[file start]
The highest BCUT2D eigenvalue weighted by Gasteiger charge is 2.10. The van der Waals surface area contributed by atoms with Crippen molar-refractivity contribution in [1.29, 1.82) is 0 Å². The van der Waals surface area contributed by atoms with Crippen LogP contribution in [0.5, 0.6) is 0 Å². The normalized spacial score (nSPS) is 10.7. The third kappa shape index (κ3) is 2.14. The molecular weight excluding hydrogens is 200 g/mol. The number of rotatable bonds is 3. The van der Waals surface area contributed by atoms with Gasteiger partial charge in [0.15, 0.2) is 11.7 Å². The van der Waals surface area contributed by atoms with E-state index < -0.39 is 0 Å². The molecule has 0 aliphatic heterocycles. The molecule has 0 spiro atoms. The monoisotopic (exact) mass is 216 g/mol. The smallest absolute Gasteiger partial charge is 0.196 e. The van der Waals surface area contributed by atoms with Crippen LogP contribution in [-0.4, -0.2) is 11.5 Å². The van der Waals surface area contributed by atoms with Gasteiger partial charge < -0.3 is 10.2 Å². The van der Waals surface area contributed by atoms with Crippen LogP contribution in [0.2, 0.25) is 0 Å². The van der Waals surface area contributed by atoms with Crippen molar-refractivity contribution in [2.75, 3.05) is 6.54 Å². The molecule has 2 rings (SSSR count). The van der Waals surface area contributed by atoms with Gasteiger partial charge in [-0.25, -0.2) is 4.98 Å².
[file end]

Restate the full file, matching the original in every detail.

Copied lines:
The highest BCUT2D eigenvalue weighted by Gasteiger charge is 2.10. The van der Waals surface area contributed by atoms with Crippen molar-refractivity contribution in [1.29, 1.82) is 0 Å². The van der Waals surface area contributed by atoms with Crippen LogP contribution in [0.5, 0.6) is 0 Å². The normalized spacial score (nSPS) is 10.7. The third kappa shape index (κ3) is 2.14. The molecular weight excluding hydrogens is 200 g/mol. The number of rotatable bonds is 3. The van der Waals surface area contributed by atoms with Gasteiger partial charge in [0.15, 0.2) is 11.7 Å². The van der Waals surface area contributed by atoms with E-state index < -0.39 is 0 Å². The molecule has 0 aliphatic heterocycles. The molecule has 0 spiro atoms. The monoisotopic (exact) mass is 216 g/mol. The smallest absolute Gasteiger partial charge is 0.196 e. The van der Waals surface area contributed by atoms with Crippen LogP contribution in [-0.4, -0.2) is 11.5 Å². The van der Waals surface area contributed by atoms with Gasteiger partial charge < -0.3 is 10.2 Å². The van der Waals surface area contributed by atoms with Crippen LogP contribution in [0.2, 0.25) is 0 Å². The van der Waals surface area contributed by atoms with Crippen molar-refractivity contribution in [2.75, 3.05) is 6.54 Å². The molecule has 2 rings (SSSR count). The van der Waals surface area contributed by atoms with Gasteiger partial charge in [-0.25, -0.2) is 4.98 Å².